As I pause between lots of homework, I reflect on something that has happened to me recently. There was a prospective cadet (a visiting high school senior) in October that came to Echo Company. He was not my prospective cadet, but I found out that he played lacrosse, so we talked a bit. He seemed pretty cool, and we just kept talking about lacrosse, his senior year, and his application process. Eventually we parted ways, and I wished him luck. His almost-required thanks came out, but it seemed to be much more full of gratitude than the other applicants I had talked too. Nevertheless, that was it, and once again concentrated on my own prospective cadet.
Every so often, I do get responses from Academy hopefuls due to these blogs, and they’re great. I love getting in contact with them and wishing them well on their way to appointment or to other tracks of life. Well, a few days ago I got a response from none other than the prospective cadet from Michigan, saying he was in the same situation as I had been in: he was being medically disqualified, but for him, it was about years-old asthma, not non-existent psoriasis. He, too, had already been accepted prior to getting disqualified. What got me was this part of his opening paragraph:
“But yes, I want to attend the USCGA with everything in me, and I don't think I could even bare to get this close just to have it stripped away by something like this. I intend to do everything possible to get to the USCGA.”
The flashback that came to me was a painful one. When I got my medical rejection letter, I threw it on the ground, ran upstairs to my room, sat on my bed, and just looked at the ceiling. At that very moment, it seemed that everything I had worked for was for nothing. The fact that I knew this kid was feeling that same feeling got me thinking. No one should have to go through that. To be accepted and then denied through medical hurts pretty bad.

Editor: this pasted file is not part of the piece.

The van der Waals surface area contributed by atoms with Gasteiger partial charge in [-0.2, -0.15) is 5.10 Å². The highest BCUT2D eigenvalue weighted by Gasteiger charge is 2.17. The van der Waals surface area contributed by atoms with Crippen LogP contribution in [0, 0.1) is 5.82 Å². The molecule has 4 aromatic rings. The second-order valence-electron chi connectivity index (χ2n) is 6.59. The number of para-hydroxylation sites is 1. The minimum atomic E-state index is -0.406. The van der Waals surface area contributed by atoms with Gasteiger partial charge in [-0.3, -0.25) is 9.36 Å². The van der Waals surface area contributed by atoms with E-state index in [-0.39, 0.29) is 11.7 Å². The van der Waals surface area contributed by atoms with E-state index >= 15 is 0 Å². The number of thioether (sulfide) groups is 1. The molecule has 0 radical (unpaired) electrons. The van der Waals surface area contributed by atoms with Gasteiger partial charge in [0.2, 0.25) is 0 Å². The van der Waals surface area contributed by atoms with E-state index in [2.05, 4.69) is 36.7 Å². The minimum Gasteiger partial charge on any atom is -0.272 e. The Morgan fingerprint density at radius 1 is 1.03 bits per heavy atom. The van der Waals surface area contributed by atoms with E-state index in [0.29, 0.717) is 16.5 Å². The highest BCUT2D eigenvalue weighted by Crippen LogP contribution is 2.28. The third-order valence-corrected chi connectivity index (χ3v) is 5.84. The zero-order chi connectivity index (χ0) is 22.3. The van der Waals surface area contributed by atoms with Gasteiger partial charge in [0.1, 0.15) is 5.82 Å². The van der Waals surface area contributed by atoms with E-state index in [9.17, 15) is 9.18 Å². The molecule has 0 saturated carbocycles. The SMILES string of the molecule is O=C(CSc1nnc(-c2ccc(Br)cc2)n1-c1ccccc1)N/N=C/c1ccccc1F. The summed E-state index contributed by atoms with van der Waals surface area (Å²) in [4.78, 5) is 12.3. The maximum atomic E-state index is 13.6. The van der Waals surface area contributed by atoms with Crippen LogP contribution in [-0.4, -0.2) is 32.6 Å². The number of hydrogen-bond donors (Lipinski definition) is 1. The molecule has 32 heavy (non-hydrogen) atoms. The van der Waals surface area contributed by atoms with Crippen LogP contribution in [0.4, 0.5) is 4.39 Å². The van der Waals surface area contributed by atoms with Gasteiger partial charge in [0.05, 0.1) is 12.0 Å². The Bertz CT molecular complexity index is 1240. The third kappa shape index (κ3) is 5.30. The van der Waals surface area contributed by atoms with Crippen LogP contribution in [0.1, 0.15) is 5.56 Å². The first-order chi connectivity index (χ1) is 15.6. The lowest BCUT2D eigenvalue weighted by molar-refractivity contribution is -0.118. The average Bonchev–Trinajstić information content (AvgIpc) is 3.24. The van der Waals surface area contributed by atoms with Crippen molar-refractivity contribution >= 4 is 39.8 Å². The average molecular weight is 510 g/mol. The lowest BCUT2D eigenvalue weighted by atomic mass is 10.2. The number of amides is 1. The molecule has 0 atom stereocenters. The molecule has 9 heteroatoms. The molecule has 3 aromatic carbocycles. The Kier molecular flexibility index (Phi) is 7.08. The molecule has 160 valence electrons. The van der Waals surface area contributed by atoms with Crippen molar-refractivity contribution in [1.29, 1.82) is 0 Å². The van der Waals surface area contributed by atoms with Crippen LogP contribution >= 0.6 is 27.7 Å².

I immediately responded, giving all the advice I could about how to approach the situation. We again talked lacrosse (we’re 9-1, by the way) and at this point I really wanted the kid to get accepted. He had everything that I remembered I had going into this place – dreams to go to an elite school while playing lacrosse and ending up with a commission in a U.S. armed service. It’s so easy to forget that’s why we’re here, and how fortunate we are to attend USCGA. It’s a privilege, nowhere near a right or obligation. We continued the conversation until we had said pretty much all that could be said, and he again thanked me and told me he’d update me as soon as there was stuff to be updated on.
For his sake, and mine, I truly hope he gets the waiver. There are kids beyond dedicated to coming here, with expired medical issues that no longer affect them, and still get rejected. Nevertheless, it’s just another roadblock, and no matter what, I have the firm belief that the senior from Michigan will be going places, whether it’s USCGA or elsewhere.
It’s not just the Academy and cadets that have an impact on the prospective cadets. Sometimes those prospective cadets have an impact on the cadets themselves.
More about Sam.